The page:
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Old 12-10-2013, 06:58 PM
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Join Date: Dec 2013
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New LLC with calendar year expenses but no income

Hello all,

I started an LLC in August of 2013 that focuses on residential real estate flipping. I purchased the first house and have completed the renovations. I have plenty of expenses including the cost of the house but since it has not sold yet I'm wondering how I should be reporting this year taxes. My plan is to report as an S corporation and pass everything on to me (as the sole proprietor). My hope was that it would have sold this year so that I could neatly just pay on the profit.

So what I have is like this (hypothetically), 55K in expenses for CY 2013 and no income. If I write off all these expenses as losses and then pass that through to my personal income (using an S Corp designation) I would be setup nicely this year but next year when the house sells I'll be on the hook for the entire sale price as a income since I would have nothing to write off against it (or at least that's my understanding).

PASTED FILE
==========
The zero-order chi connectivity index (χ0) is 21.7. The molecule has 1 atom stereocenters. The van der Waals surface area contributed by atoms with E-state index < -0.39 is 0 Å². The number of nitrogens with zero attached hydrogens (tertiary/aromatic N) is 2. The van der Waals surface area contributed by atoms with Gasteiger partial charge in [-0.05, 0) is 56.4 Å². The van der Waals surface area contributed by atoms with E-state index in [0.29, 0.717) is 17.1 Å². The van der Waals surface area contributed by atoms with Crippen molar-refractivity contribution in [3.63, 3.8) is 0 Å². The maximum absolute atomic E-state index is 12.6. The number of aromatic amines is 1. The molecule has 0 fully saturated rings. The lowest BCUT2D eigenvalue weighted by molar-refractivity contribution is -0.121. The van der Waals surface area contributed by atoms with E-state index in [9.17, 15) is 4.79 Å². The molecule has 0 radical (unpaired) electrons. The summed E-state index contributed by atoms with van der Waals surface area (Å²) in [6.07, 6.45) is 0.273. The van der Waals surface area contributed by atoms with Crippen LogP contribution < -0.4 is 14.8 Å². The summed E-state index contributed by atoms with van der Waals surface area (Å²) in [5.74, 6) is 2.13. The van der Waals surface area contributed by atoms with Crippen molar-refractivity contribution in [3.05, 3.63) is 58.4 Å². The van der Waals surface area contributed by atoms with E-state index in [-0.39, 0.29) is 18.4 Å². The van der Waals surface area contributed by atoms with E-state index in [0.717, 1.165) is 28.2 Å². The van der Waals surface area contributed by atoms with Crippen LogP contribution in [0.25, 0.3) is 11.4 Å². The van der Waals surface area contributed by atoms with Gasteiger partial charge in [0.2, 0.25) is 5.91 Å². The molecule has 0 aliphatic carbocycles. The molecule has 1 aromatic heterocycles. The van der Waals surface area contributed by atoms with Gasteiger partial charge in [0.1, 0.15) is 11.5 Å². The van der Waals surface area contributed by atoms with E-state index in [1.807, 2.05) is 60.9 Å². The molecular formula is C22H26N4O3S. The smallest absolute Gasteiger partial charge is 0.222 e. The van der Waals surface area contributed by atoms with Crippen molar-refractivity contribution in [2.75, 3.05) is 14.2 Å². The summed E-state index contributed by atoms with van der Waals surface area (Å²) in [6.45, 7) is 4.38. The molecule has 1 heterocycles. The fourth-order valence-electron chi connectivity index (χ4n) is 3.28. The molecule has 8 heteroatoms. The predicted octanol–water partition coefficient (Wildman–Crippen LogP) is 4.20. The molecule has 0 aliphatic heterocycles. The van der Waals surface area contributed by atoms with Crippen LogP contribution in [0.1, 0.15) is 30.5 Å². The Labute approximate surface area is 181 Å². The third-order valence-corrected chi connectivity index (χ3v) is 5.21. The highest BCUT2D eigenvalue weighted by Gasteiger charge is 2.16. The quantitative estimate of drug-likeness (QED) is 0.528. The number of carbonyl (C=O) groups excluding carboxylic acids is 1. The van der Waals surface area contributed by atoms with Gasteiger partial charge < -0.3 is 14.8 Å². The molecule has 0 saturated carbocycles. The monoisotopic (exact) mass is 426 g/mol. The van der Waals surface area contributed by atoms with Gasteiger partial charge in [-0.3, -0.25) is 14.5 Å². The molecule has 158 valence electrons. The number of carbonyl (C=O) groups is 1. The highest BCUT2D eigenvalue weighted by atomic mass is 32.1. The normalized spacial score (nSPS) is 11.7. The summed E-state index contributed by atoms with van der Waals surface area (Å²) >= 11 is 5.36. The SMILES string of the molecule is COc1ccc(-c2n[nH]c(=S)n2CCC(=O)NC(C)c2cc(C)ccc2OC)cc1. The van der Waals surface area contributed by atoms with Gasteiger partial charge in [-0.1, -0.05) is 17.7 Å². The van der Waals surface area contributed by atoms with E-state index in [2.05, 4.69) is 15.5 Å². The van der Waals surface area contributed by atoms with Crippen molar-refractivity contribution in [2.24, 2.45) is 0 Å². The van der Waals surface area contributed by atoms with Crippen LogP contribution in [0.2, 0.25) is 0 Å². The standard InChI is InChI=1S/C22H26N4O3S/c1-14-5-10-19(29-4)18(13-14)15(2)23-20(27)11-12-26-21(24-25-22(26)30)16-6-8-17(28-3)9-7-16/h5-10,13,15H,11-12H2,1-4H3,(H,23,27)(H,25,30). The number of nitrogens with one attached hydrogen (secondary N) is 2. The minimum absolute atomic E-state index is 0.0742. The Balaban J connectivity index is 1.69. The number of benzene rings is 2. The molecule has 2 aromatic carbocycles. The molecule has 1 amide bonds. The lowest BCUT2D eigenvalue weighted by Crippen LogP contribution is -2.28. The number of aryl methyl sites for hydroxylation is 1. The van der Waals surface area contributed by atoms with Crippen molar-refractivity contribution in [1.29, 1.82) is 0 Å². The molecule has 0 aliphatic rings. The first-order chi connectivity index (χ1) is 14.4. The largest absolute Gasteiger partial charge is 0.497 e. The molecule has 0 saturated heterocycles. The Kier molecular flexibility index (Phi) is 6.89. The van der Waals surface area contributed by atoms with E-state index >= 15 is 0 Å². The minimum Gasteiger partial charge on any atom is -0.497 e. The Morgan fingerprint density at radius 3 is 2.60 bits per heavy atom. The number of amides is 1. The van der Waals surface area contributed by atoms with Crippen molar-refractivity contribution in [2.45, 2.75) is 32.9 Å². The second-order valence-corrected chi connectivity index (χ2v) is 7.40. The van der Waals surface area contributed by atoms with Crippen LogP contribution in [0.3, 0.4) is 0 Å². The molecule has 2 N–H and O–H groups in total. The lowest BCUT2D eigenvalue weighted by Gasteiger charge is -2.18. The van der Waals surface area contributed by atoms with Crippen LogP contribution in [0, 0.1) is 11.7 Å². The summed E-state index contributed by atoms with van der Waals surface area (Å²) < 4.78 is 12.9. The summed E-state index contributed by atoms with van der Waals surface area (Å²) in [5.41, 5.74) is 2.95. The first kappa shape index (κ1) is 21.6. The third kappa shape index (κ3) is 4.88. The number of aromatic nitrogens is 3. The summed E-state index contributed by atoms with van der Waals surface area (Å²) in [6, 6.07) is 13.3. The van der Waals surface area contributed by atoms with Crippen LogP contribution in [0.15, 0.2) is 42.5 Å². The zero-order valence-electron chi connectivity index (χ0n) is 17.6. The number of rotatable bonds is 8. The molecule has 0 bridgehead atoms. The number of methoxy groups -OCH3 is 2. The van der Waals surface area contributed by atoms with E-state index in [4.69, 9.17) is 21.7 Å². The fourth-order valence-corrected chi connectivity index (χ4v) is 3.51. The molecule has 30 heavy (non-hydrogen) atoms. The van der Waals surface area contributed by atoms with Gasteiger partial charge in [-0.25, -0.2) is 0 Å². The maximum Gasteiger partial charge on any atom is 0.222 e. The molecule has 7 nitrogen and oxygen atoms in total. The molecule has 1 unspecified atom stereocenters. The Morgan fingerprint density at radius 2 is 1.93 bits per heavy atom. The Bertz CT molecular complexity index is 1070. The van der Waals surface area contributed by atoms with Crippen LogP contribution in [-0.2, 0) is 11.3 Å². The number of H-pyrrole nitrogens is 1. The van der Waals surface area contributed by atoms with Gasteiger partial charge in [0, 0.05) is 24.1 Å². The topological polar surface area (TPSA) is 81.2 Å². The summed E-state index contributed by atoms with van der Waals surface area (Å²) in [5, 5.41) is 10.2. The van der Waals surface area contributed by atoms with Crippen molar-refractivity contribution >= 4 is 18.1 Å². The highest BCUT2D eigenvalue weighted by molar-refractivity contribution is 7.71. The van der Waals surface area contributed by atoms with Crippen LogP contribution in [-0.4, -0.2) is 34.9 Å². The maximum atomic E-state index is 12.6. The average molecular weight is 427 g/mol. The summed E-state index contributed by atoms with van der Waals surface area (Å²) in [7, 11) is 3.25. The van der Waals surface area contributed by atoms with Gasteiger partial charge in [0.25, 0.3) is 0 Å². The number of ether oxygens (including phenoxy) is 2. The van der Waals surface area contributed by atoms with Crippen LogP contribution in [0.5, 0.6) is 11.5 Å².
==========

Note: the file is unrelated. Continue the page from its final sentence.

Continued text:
So the question is, an I forced to report the loss this year or can it be deferred to next year?

Any insight would be appreciated!

Dean


Last edited by Deano15 : 12-11-2013 at 11:31 AM.


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Old 12-11-2013, 05:01 PM
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Quote:
Originally Posted by Deano15 View Post
Hello all,

I started an LLC in August of 2013 that focuses on residential real estate flipping. I purchased the first house and have completed the renovations. I have plenty of expenses including the cost of the house but since it has not sold yet I'm wondering how I should be reporting this year taxes. My plan is to report as an S corporation and pass everything on to me (as the sole proprietor). My hope was that it would have sold this year so that I could neatly just pay on the profit.